Rule #1: This is a photon, and all we are sure about is that a photon is an electromagnetic phenomenon. This fact, though, carries an implication: that the effect, being electromagnetic, can be directed - and possibly shaped - by a magnetic field.
Rule #2: Electromagnetic effects propogate at the speed of light. So sue me: we know, too, its speed of propogation. But, conveniently, this second fact is often ignored or misrepresented. It, too, carries an implication. Above, one of the answers (Andrew's) suggests that the effect can be described in language identical to the description of a toroidal magnetic field.
The speed of propogation implies, of course, that if the photon is a single point source, by travelling so fast it could appear (to our eyes) as being a toroidal shaped shell, since if it is trapped in a tiny magnetic "bottle" it would (at that speed) be capable of being in so many places over the course of one twenty-fourth of a second that it would appear to be at all points on the surface of that minute toroidal shell simultaneously.
In my opinion, Heisenberg's uncertainty principle is understandable on a consideration of what is happening here: to our unaided senses, the photon seems to be present at all points on the surface of our (hypothetical) toroidal-shaped magnetic "bottle", simultaneously. When physicists speak of being "uncertain" where the photon is, I try to bear in mind the speed at which it propogates, and the tiny distances involved at the quantum level: in a 24th of a second (the exposure duration of each individual frame of a movie) it can potentially pass through every single point on the theorised toroidal surface at least a hundred times. That, it seems to me, is the very essence of the nature of uncertainty.
I don't claim that it is a point-like particle. I'm not convinced by the arguments that suggest it is. But if we theorise that it might be, we get some insight into why uncertainty over its position and direction can exist, if both are changing too rapidly for us to measure, maybe too rapidly for any possible measurement to be meaningful.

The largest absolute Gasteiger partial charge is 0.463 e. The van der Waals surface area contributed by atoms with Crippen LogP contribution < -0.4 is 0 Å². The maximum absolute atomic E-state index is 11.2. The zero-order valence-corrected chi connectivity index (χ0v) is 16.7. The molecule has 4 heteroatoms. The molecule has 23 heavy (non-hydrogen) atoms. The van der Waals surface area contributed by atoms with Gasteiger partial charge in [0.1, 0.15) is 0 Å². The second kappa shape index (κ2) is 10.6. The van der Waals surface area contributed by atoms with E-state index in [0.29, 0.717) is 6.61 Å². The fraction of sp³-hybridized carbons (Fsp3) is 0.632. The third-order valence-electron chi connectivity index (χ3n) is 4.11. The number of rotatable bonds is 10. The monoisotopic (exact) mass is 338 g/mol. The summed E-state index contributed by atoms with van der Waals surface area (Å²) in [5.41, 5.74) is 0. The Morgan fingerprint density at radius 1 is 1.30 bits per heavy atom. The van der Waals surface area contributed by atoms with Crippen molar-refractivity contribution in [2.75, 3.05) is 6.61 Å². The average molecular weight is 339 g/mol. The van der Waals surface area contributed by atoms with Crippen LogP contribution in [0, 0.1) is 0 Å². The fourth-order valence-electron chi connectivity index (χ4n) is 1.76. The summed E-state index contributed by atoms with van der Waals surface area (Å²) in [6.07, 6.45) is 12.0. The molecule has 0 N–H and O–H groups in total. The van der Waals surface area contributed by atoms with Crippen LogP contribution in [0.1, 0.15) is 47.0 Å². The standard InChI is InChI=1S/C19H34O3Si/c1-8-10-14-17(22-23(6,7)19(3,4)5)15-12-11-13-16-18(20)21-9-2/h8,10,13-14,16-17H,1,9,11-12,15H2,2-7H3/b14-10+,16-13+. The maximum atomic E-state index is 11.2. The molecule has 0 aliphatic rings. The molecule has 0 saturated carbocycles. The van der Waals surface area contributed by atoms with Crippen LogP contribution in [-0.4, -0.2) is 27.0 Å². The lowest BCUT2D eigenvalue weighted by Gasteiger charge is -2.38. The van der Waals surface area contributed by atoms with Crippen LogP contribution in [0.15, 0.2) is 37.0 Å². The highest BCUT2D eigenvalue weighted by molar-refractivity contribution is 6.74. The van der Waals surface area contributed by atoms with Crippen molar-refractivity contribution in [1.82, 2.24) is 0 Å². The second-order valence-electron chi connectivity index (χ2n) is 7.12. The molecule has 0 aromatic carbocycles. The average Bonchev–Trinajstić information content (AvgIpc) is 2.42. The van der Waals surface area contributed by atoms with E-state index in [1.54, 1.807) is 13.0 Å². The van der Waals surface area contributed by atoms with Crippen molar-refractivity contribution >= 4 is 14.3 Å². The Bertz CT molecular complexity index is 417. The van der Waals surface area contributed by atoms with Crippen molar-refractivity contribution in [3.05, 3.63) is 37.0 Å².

Does this mean the photon "looks like" a point-like particle? Or does it mean it "looks like" a toroidal-shaped shell totally surrounding and obscuring the magnetic dipole? I suppose, if you freeze-frame, and so discount its motion entirely, it could look like the former; but if the universe of spacetime includes time, then over any meaningful time-period it could look like the latter.
Uncertainty: do we create this ourselves?
Any possible measurement we make in so minute an environment is certain to fatally disrupt the effect we are trying to measure, because the effect being measured is so ephemeral. When we "measure" it, we inject so much additional energy that we totally disrupt the tiny system we are measuring.
We only know how to measure by employing some type of bombardment: we are trying to do the equivalent of measure the position and momentum of a soap bubble, by the subtle procedure of hurling house-bricks at it!
This, I think, is what physicists mean when they say that particles (in general, not just photons) are uncertain in either position or momentum: the energy imparted to the "particle" in measuring either of those properties alters both its position and its momentum, rendering a further measurement (i.e. of the other property) meaningless.
It is most difficult to get a clear picture of what an object looks like by smashing it to pieces, with all the subtlety of an atom-smashing technique governed by the delicate scientific approach termed (in the scientific community yet!) as "brute force and ignorance".